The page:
Beer. There is nothing else quite like it. To quote Frank Zappa, “You can’t be a real country unless you have a beer and an airline. It helps if you have some kind of a football team, or some nuclear weapons, but at the very least you need a beer.”
I’ve been sporadically hired to photograph food and other culinary assignments occasionally for several years now for a variety of restaurants, chefs, catering companies and bars/pubs, etc., and as much as I really enjoy doing it, I’ve never considered it a staple of my job. Nature photography, events and weddings are what keeps the lights on and bellies fed. About a month ago I came across and read a couple of articles and blog posts that have been slowly sinking in and “fermenting” in my head. This had everything to do with making a solid effort to add culinary photography to my regular list of offerings.
~ click on images to enlarge ~
I spent most of this week researching, gathering ideas, communicating with chefs, sous chefs and beverage distributors in an effort to see what I needed to do to bring culinary photography to the table and be able to offer it at the level that meets or exceeds the requirements of my clients and buyers. Two days ago I spent most of an entire day putting together a (now nearly finished) portable photography studio complete with props, dishware, and all manner of miscellaneous “accoutrements” to get started.
Last night I started photographing beer and really enjoyed it. Rarely does something like this come so easily to me but in reality, I was using the almost exact approach I take to doing macro photography with wild orchids in the outdoors. Lighting and depth of field is everything. At least this time I was indoors and didn’t have to struggle with shifts in wind, clouds and tree shadows.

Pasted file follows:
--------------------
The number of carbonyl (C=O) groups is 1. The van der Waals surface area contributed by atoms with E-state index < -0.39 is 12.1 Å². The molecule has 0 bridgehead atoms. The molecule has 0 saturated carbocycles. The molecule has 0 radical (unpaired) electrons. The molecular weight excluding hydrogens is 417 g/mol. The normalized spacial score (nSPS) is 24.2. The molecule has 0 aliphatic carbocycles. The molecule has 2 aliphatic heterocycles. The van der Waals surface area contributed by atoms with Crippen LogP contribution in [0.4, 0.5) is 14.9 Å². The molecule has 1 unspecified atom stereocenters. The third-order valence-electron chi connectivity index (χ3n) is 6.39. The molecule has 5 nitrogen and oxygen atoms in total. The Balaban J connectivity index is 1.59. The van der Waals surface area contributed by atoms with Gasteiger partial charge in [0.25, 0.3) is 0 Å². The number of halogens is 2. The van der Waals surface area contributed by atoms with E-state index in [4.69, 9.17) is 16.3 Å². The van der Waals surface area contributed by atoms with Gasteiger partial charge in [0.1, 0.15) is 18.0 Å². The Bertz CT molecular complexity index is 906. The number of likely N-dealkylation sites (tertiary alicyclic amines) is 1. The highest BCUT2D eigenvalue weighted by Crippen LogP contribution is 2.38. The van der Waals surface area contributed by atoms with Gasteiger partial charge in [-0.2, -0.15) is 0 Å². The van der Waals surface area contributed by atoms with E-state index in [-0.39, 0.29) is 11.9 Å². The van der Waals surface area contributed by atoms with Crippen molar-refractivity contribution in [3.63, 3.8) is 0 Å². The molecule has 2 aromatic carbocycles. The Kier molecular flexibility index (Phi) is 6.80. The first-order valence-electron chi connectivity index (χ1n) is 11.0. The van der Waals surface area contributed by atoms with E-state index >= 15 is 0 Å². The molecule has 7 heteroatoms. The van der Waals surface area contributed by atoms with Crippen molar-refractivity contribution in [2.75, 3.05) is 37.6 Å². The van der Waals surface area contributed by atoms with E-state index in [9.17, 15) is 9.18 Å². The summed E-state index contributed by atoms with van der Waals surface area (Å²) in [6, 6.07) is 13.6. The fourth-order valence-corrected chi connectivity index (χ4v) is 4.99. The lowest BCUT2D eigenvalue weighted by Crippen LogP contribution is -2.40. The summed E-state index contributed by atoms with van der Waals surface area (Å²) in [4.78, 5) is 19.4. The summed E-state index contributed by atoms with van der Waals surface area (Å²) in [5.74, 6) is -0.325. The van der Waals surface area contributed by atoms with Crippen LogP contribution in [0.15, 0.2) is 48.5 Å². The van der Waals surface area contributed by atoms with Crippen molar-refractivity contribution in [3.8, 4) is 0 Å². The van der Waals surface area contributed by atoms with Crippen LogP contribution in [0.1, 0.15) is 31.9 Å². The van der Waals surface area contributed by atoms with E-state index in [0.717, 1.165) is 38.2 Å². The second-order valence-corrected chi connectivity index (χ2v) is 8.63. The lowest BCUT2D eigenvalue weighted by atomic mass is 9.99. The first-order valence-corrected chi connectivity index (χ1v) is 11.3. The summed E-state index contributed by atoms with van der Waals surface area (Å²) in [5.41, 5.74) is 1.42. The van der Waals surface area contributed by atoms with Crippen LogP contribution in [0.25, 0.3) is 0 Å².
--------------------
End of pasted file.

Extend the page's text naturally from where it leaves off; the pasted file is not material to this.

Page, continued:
Part of this shoot was deliberately set to be difficult. I wanted the location to be somewhere that is not ideal for shooting. Not enough room to move around, place equipment or props, windows in the wrong places affecting light and a mix of light sources that I couldn’t control. All of this in an effort to reproduce less-than-ideal conditions as is usually the case when doing these kinds of on-location shoots for my clients and customers.
And where did I find such a place? All of these images were shot in my own bedroom on top of my bed! Can’t get further from the studio than that!
Over the next several months I will be doing a lot of this kind of work on top of my regular shooting to fill out a culinary photography portfolio and begin to expand gently into that market as well. I’ve got the galleries on our website already set up, so it looks like this project is a go! Visit the new galleries here, where they will be updated daily for at least the next couple of months.
And to answer the inevitable question…. what happened to all the beer after the shoot? All I can say it was magically delicious!
Bottoms up!Rich Leighton February 7, 2013
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